Cape Town designer Xandre Kriel creates limited-edition furniture through the use of simple geometry. The aesthetic appeal of shapes is his motivating force, and for over 10 years he has found a balance between working with the tactile properties of wood and the technological processes involved in steelwork.
Born in 1977, Kriel grew up in the small town of Ashton in the Boland of South Africa, a rich agricultural area known for its fruit farms and winemaking. Every weekend he would drive through Montague’s jagged rock-faced Cogmanskloof pass to visit his grandparents. Sundays were spent breaking apart old Olivetti DE523 computers on the floor of his grandfather’s garage, to the smell of grease as he fixed cars. It’s here that Kriel began his fascination with form – the tension between the nostalgia of the analogue and industrial, and the imagination of the futuristic.
He studied electronics at the Cape Peninsula University of Technology focusing on binary systems but left to pursue a more direct, hands-on relationship with making. Kriel draws inspiration from materials in their natural state, observing and emphasising their character through manipulation of shape and form.
His Assegai chair, for example, was cued by the characteristic shape of the historic spear used in Zulu battle, and furthermore, by the form of typically low traditional African stools. Using Blackwood, Kriel opted for a reduced, purely geometric aesthetic to give the seat a more contemporary appeal.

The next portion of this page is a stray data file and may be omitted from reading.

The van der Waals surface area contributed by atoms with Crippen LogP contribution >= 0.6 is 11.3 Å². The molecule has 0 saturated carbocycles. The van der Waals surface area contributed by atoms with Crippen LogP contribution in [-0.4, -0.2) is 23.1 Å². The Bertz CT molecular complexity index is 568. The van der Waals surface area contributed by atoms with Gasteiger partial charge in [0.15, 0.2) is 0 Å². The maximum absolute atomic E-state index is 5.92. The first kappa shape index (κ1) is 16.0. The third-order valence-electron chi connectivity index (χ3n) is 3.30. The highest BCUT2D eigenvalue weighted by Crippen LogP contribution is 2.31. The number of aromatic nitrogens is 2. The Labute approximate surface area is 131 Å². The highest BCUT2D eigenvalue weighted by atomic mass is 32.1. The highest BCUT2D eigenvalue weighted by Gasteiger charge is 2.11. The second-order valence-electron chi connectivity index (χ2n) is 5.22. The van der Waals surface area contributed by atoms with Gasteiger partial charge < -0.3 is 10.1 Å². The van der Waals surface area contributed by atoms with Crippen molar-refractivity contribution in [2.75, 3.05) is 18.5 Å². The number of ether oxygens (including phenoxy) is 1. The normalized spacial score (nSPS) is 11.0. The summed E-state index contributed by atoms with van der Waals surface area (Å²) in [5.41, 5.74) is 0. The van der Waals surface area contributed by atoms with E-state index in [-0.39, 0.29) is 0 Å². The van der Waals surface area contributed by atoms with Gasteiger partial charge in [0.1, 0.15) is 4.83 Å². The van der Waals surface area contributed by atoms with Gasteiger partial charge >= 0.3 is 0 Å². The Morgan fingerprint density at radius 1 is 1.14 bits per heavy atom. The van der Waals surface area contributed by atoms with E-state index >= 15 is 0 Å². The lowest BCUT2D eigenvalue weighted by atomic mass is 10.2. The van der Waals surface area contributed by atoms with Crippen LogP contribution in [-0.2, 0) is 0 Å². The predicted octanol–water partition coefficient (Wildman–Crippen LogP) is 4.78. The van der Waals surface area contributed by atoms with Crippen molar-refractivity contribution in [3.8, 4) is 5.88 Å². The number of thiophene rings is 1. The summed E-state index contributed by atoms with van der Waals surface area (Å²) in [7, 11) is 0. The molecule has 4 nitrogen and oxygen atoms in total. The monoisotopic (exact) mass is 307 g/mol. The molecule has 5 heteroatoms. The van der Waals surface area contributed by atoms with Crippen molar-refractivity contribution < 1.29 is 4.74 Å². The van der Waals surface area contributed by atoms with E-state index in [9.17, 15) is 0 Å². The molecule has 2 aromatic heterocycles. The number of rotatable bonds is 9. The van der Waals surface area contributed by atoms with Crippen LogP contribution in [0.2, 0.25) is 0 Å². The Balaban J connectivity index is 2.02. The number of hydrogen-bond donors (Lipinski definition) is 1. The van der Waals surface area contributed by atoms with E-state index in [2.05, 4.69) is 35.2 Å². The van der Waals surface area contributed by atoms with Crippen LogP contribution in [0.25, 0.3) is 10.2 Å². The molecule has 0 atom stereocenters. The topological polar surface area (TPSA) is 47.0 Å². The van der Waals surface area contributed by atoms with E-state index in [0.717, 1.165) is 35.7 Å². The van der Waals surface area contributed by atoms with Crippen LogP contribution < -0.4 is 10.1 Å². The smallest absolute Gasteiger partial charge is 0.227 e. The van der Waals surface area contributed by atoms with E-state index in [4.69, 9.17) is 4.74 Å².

Over the years, he has distilled the design geometry that he began with wood and further expressed it in new mediums such as steel, stone and glass. His highly successful Vos Altar table was made in memory of his grandfather, a farmer who could fix or build almost anything with little resources. The world of industry is never far away in his work, from the conveyer-belt rubber seat of his Techno Loafer chair (which he calls a “machine for sitting”) to the exposed bolts of the Tulp table. His assemblage techniques are inspired by traditional Scandinavian and Japanese joinery, relying on tension and gravity to create balance. The result, with all of his work, is a sense of mathematical serenity.
Kriel has exhibited widely with Southern Guild locally and internationally at Design Miami/ , Design Miami/ Basel, the Salon Art + Design in New York and Christie’s biannual design auction in London, and also features in the Xigera Safari Lodge design collection.